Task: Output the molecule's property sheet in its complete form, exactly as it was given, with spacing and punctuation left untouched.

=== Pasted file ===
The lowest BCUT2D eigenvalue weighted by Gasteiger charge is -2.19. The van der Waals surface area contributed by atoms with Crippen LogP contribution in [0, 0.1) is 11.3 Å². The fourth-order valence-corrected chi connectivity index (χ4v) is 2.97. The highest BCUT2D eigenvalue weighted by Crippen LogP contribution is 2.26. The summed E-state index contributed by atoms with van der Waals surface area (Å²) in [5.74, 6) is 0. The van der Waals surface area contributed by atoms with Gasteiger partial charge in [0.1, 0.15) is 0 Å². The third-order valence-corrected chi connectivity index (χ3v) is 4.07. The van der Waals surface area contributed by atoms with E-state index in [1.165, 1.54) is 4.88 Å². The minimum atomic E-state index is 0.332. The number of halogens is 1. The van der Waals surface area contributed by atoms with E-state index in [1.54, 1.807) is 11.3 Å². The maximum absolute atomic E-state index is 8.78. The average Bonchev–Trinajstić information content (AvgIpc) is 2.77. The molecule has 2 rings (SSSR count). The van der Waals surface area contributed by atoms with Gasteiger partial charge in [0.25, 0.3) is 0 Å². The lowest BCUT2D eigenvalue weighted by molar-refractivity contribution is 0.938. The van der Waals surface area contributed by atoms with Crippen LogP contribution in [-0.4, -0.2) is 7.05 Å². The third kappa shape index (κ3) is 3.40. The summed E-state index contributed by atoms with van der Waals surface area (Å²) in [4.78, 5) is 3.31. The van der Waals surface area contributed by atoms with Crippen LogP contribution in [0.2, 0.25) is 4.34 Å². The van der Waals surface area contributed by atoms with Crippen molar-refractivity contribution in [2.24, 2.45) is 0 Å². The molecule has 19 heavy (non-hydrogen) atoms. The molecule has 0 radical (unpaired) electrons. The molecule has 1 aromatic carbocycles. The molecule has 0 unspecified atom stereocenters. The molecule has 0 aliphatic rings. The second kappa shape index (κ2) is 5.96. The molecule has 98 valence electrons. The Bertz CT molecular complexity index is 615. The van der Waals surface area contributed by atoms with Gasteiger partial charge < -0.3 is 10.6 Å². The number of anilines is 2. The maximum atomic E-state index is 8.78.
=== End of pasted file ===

The lowest BCUT2D eigenvalue weighted by Gasteiger charge is -2.19. The van der Waals surface area contributed by atoms with Crippen LogP contribution in [0, 0.1) is 11.3 Å². The fourth-order valence-corrected chi connectivity index (χ4v) is 2.97. The highest BCUT2D eigenvalue weighted by Crippen LogP contribution is 2.26. The summed E-state index contributed by atoms with van der Waals surface area (Å²) in [5.74, 6) is 0. The van der Waals surface area contributed by atoms with Gasteiger partial charge in [0.1, 0.15) is 0 Å². The third-order valence-corrected chi connectivity index (χ3v) is 4.07. The van der Waals surface area contributed by atoms with E-state index in [1.165, 1.54) is 4.88 Å². The minimum atomic E-state index is 0.332. The number of halogens is 1. The van der Waals surface area contributed by atoms with E-state index in [1.54, 1.807) is 11.3 Å². The maximum absolute atomic E-state index is 8.78. The average Bonchev–Trinajstić information content (AvgIpc) is 2.77. The molecule has 2 rings (SSSR count). The van der Waals surface area contributed by atoms with Gasteiger partial charge in [0.25, 0.3) is 0 Å². The lowest BCUT2D eigenvalue weighted by molar-refractivity contribution is 0.938. The van der Waals surface area contributed by atoms with Crippen LogP contribution in [-0.4, -0.2) is 7.05 Å². The third kappa shape index (κ3) is 3.40. The summed E-state index contributed by atoms with van der Waals surface area (Å²) in [4.78, 5) is 3.31. The van der Waals surface area contributed by atoms with Crippen LogP contribution in [0.2, 0.25) is 4.34 Å². The van der Waals surface area contributed by atoms with Crippen molar-refractivity contribution in [2.24, 2.45) is 0 Å². The molecule has 19 heavy (non-hydrogen) atoms. The molecule has 0 radical (unpaired) electrons. The molecule has 1 aromatic carbocycles. The molecule has 0 unspecified atom stereocenters. The molecule has 0 aliphatic rings. The second kappa shape index (κ2) is 5.96. The molecule has 98 valence electrons. The Bertz CT molecular complexity index is 615. The van der Waals surface area contributed by atoms with Gasteiger partial charge < -0.3 is 10.6 Å². The number of anilines is 2. The maximum atomic E-state index is 8.78.